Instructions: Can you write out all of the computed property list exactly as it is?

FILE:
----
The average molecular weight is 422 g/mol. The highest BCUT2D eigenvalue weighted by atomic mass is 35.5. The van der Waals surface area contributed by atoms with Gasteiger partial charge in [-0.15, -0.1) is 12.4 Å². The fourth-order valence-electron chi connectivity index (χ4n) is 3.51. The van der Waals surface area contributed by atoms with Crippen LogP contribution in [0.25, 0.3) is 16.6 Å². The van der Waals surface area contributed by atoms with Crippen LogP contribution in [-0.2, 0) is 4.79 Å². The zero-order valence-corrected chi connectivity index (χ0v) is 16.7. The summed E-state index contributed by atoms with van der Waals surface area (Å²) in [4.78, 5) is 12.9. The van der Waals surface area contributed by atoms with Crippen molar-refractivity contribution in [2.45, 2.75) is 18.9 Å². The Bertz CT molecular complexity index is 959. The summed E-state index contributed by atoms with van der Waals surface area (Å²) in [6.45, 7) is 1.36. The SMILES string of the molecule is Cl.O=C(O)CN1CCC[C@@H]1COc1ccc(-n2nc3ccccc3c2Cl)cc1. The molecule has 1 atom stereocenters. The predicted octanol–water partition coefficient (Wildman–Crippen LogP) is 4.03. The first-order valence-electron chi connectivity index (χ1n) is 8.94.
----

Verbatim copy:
The average molecular weight is 422 g/mol. The highest BCUT2D eigenvalue weighted by atomic mass is 35.5. The van der Waals surface area contributed by atoms with Gasteiger partial charge in [-0.15, -0.1) is 12.4 Å². The fourth-order valence-electron chi connectivity index (χ4n) is 3.51. The van der Waals surface area contributed by atoms with Crippen LogP contribution in [0.25, 0.3) is 16.6 Å². The van der Waals surface area contributed by atoms with Crippen LogP contribution in [-0.2, 0) is 4.79 Å². The zero-order valence-corrected chi connectivity index (χ0v) is 16.7. The summed E-state index contributed by atoms with van der Waals surface area (Å²) in [4.78, 5) is 12.9. The van der Waals surface area contributed by atoms with Crippen molar-refractivity contribution in [2.45, 2.75) is 18.9 Å². The Bertz CT molecular complexity index is 959. The summed E-state index contributed by atoms with van der Waals surface area (Å²) in [6.45, 7) is 1.36. The SMILES string of the molecule is Cl.O=C(O)CN1CCC[C@@H]1COc1ccc(-n2nc3ccccc3c2Cl)cc1. The molecule has 1 atom stereocenters. The predicted octanol–water partition coefficient (Wildman–Crippen LogP) is 4.03. The first-order valence-electron chi connectivity index (χ1n) is 8.94.